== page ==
However, a dog that doesn’t get enough stimulation and obedience training is likely to become naughty and destructive, and that’s especially true for an energetic dog like this one.
Your cross-breed pooch is likely to be a good family dog, loyal and gentle with children, although he’ll need plenty of socializing to make sure he’s comfortable around other dogs, animals, and people.
What Are the Advantages Of Owning a Rat Terrier Border Collie Mix?
There are plenty of advantages to choosing a mixed breed dog, and some special benefits that you can expect from this particular mix.
For a start, mixed breed dogs are usually less prone to inherited health conditions as the scrambling of their genes helps counteract inbreeding. As both parent breeds come from varied heritage and are considered healthy breeds, you may be able to dodge hidden health issues – not to mention the vet bills!
Your rat terrier border collie mix is also likely to bring you plenty of joy with his intelligence and responsiveness to training. With the right input, he’ll be tolerant of other dogs in the family, and good with your kids, who can help him expend some of that playful energy.
On a practical level, the rat terrier’s short coat may help reduce the border collie’s shedding and grooming needs. A smaller dog is also easier to accommodate comfortably in a crowded house or car.
What Are the Disadvantages of Owning a Rat Terrier Border Collie Mix?
As we’ve seen, your rat terrier border collie mix is likely to be a high maintenance dog that requires a lot – and we mean a lot – of time and energy from you, his human. If he’s bored and under-stimulated, he’ll punish you with destructive behavior like digging, chewing, scratching and barking (source).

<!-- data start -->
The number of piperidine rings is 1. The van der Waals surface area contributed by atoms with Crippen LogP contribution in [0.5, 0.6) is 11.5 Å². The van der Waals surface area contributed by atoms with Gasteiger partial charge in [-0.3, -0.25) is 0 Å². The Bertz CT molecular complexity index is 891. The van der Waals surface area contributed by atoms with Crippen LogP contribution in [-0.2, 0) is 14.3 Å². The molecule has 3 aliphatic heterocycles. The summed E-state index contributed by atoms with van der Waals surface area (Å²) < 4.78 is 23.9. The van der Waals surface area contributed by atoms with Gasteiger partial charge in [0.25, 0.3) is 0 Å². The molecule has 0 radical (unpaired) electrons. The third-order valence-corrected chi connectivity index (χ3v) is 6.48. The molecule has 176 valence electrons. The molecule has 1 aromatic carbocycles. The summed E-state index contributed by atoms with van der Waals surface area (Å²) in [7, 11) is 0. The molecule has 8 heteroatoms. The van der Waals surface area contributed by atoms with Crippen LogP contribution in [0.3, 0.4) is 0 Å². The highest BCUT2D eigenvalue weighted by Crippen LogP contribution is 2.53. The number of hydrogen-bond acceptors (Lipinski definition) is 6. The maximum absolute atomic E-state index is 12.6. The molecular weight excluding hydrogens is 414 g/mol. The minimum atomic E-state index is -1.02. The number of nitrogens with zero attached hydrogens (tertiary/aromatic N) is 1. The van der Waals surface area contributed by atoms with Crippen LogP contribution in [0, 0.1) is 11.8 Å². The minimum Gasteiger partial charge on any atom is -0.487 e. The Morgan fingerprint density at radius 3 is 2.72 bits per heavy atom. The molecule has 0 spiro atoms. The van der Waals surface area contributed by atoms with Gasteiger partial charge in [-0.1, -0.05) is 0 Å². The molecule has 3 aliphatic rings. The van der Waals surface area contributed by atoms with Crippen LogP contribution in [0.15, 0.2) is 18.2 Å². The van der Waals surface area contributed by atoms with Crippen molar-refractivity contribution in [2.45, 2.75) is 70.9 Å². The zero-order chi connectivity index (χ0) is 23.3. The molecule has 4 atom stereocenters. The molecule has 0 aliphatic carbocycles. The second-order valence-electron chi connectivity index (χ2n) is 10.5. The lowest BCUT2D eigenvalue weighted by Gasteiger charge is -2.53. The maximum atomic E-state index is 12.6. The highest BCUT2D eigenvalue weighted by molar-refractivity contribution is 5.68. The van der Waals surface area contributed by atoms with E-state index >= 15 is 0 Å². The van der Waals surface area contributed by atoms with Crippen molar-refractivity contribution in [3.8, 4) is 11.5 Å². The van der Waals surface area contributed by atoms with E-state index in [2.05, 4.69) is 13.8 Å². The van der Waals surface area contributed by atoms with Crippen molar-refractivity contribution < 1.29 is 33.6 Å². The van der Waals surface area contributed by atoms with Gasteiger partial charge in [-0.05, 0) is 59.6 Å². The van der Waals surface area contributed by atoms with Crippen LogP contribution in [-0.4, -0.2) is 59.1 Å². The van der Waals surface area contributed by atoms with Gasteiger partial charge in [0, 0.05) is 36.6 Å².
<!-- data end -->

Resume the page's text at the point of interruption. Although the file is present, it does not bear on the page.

The working drive of both breeds can also be a challenge. Rat terriers have a high prey drive which might manifest in problem behavior like chasing smaller pets or bolting away from you in the park.
Border collies have a strong herding instinct which they often exhibit towards children and other pets. It’s impossible to know how many of these instincts your pup will inherit.
Is a Rat Terrier Border Collie Mix the Right Dog for Me?
It might be a good idea to ask yourself whether you are the right person for this dog! The most important consideration is whether you are able and willing to provide the physical and mental stimulation that he will need.
This means devoting daily time and energy to intensive obedience training, play, and outdoor activity. This is not the dog for someone looking for a couch companion, but if you’re raring to try out a new sport like canine agility or trail running, it could be a match made in heaven.
Consider your living conditions. Depending on how big he grows, you may be able to keep this cross-breed in an apartment, but chances are you’ll need more space and a garden for him to run around in. You’ll also need access to good outdoor spaces like parks – more than a city sidewalk, in other words.
As both these breeds are long-lived and healthy, you’re also making a long-term commitment, and his high energy levels are not likely to fade for at least the first four to five years of your dog’s life.
For a quick review about the mixed breed, see this video below:
Ultimately, it’s best not to try to predict your dog’s looks and character in too much detail upfront, as even the purest of pure-breds can surprise you. And the demand for novelty mixes is also driving an unpleasant ‘puppy mill’ industry churning them out.
But it’s best to be aware that this particular pooch is likely to pose a challenge. If you are a first-time dog owner, don’t feel disqualified, but be ready. When your eyes meet and it’s love at first sight, be ready to do what it takes to make this relationship work. It could be the best decision you’ve ever made.